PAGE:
This presentation is a classroom resource from Windows to the Universe with funding from the Center for Multi-Scale Modeling of Atmospheric Processes (CMMAP) and the National Center for Atmospheric Research (NCAR). Clouds in Art www.windows.ucar.edu
Title: Route de Louveciennes Artist: Camille Pissarro, a nineteenth century French Impressionist painter Clouds: There are puffy little cumulus clouds in the sky above the town. The clouds have distinct edges and cumulus shapes.
Title: The Lake of Terni Artist: Jean-Baptiste Camille Corot , a nineteenth century French painter Clouds: The clouds in this painting look like mid-level clouds made of little puffs of white – perhaps altocumulus clouds.
Title: The Old Berkshire Hunt Artist: John Goode , a nineteenth century British artist Clouds: It may have rained on the day depicted in this painting. The clouds may be the bottom of cumulonimbus.
Title: The Beach at Sainte-Adresse Artist: Claude Monet , a nineteenth century French Impressionist painter Clouds: Altocumulus clouds that look like little puffs are painted with large brushstrokes of soft white and blue
Title: Field of Poppies Artist: Claude Monet , a nineteenth century French Impressionist painter Clouds: low cumulus clouds with distinct edges and puffy shapes
Title: The Tower of London Artist: Robert Havell , an early nineteenth century British artist Clouds: Mostly elongate mid-level clouds called altostratus
Title: Seascape Study with Rain Cloud Artist: John Constable (1776-1837) British artist Clouds: Cumulonimbus clouds can turn dark and cause rain. The rain is usually not widespread. Instead it is in one spot, as he painted.
Title: Weymouth Bay Artist: John Constable (1776-1837) British artist Clouds: Cumulus clouds that are beginning to grow vertically. They might have turned into a thunderstorm later in the day.
Title: Cloud Study Artist: John Constable (1776-1837) British painter Clouds: Cumulus clouds in front and wispy cirrus clouds behind
Title: Place Saint-Marc a Venise, Vue du Grand Canal Artist: Eugene Bourdin (1824-1898) nineteenth century French painter Clouds: The clouds that are higher in the atmosphere might be altocumulus or stratocumulus. The low clouds look like cumulus.
Title: The Grand Canal, Venice Artist: Joseph Mallord William Turner , British artist Clouds: This is a type of altocumulus cloud sometimes called a mackerel sky because it is like the markings of a mackerel.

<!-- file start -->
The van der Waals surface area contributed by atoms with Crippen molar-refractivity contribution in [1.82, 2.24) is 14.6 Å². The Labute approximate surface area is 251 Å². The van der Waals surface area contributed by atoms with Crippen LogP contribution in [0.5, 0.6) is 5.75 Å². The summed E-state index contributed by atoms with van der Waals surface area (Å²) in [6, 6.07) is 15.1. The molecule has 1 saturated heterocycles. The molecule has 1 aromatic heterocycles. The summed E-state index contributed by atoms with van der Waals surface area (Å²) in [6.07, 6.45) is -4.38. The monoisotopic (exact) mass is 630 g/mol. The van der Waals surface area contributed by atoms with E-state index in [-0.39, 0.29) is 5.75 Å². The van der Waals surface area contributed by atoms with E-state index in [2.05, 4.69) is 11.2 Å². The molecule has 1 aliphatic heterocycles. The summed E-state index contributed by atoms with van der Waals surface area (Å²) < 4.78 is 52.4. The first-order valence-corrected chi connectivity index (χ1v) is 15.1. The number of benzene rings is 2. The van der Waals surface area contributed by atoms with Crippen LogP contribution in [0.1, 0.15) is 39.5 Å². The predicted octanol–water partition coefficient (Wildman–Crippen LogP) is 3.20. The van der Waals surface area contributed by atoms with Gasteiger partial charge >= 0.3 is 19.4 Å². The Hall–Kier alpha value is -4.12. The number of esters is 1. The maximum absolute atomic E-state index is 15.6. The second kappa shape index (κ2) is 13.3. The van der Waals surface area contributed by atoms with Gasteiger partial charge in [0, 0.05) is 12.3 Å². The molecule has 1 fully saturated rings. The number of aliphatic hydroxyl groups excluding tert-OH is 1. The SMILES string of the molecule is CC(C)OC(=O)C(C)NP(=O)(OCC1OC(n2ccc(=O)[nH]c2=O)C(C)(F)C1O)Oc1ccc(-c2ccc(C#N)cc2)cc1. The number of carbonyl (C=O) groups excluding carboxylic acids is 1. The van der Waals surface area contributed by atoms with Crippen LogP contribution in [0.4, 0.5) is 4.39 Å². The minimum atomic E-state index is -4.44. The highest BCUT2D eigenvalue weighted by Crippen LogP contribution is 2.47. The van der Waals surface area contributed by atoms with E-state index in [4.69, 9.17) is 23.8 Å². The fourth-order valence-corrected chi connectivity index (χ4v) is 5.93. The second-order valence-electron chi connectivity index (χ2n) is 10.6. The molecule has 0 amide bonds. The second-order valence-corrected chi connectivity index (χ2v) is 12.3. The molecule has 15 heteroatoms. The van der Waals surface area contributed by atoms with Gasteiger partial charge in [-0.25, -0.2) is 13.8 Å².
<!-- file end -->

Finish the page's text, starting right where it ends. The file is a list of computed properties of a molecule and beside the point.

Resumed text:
Title : View of Delft Artist: Jan Vermeer (1632-1675) Dutch painter Clouds: The clouds in this painting look like stratocumulus clouds .
Title: Garden of Rockies Artist: Albert Bierstadt , nineteenth century American landscape painter Clouds: In the center of the valley in this painting there is a low stratus cloud also called fog. There are some stratocumulus in the upper right .
Title: Storm in the Rocky Mountains Artist : Albert Bierstadt , nineteenth century American landscape painter Clouds: The clouds have the rounded crisp edges and vertical development of cumulonimbus clouds.
Title: The Lackawanna Valley Artist: George Inness , a nineteenth century American painter Clouds: There is a low and uniform layer of stratus clouds. Note that the smoke from the chimney is going straight up so there must be little wind.
Title: Saint-Mammes Artist: Alfred Sisley , nineteenth century English Impressionist painter Clouds: There are just a few small cumulus clouds in the upper left.
Title: Seacoast Artist: Richard Parkes Bonington (1802-1828) English landscape painter Clouds: This sky has a uniform cover of stratus or altostratus clouds.
Title: Le Pont des Arts Artist: Pierre-Auguste Renoir (1841-1919) French painter Clouds: There appears to be two cloud types in the sky: mid-level altocumulus clouds and lower stratocumulus clouds.
Title: View of Toledo (Spain) Artist: El Greco, a 17th Century artist from Greece who lived in Spain Clouds: The towering dark clouds in the sky look like thunderstorm clouds called cumulonimbus.
Title: Evening on the Volga Artist: Issac Levitan (1860-1900) Russian landscape painter Clouds: There are large stratocumulus clouds above the calm river.
Title: After the Rain The Lake of Terni Artist: Issac Levitan (1860-1900) Russian landscape painter Clouds: After rain has ended, broken pieces of low cloud called scud are left in the sky. Behind the scud are altocumulus clouds.
, Title: Cloud Shadows Artist: Winslow Homer ( 1836-1910) American painter and illustrator Clouds: Stratocumulus clouds. Do you see the cloud shadows?
, Title: Flower Beds in Holland Artist: Vincent van Gogh , nineteenth century Dutch painter Clouds: Stratocumulus clouds look elongate like stratus, but are puffy like cumulus.
, Title: Wheat Field with Cypress Trees Artist: Vincent van Gogh , nineteenth century Dutch painter Clouds: What types of clouds did van Gogh see in the sky when he captured this scene? It is difficult to tell!
Title: Altocumulus Artist: Graeme Stephens, contemporary artist and atmospheric scientist at Colorado State University Clouds: Altocumulus clouds!
<ul><li>Developed by Lisa Gardiner for Windows to the Universe www.windows.ucar.edu </li></ul><ul><li>Cloud art review: Julia Genyuk, Becca Hatheway, Peggy LeMone, and Lisa Gardiner </li></ul><ul><li>Cloud type identification: Peggy LeMone (National Center for Atmospheric Research) </li></ul><ul><li>For credit information about the images used in this presentation, please visit the online Clouds in Art Gallery at: </li></ul><ul><li>www.windows.ucar.edu/art_and_music/cloud_art/cloudart_gallery.html </li></ul><ul><li>For a teacher’s guide to using Clouds in Art, please visit: </li></ul><ul><li>www.windows.ucar.edu/teacher_resources/teach_cloudart.html </li></ul>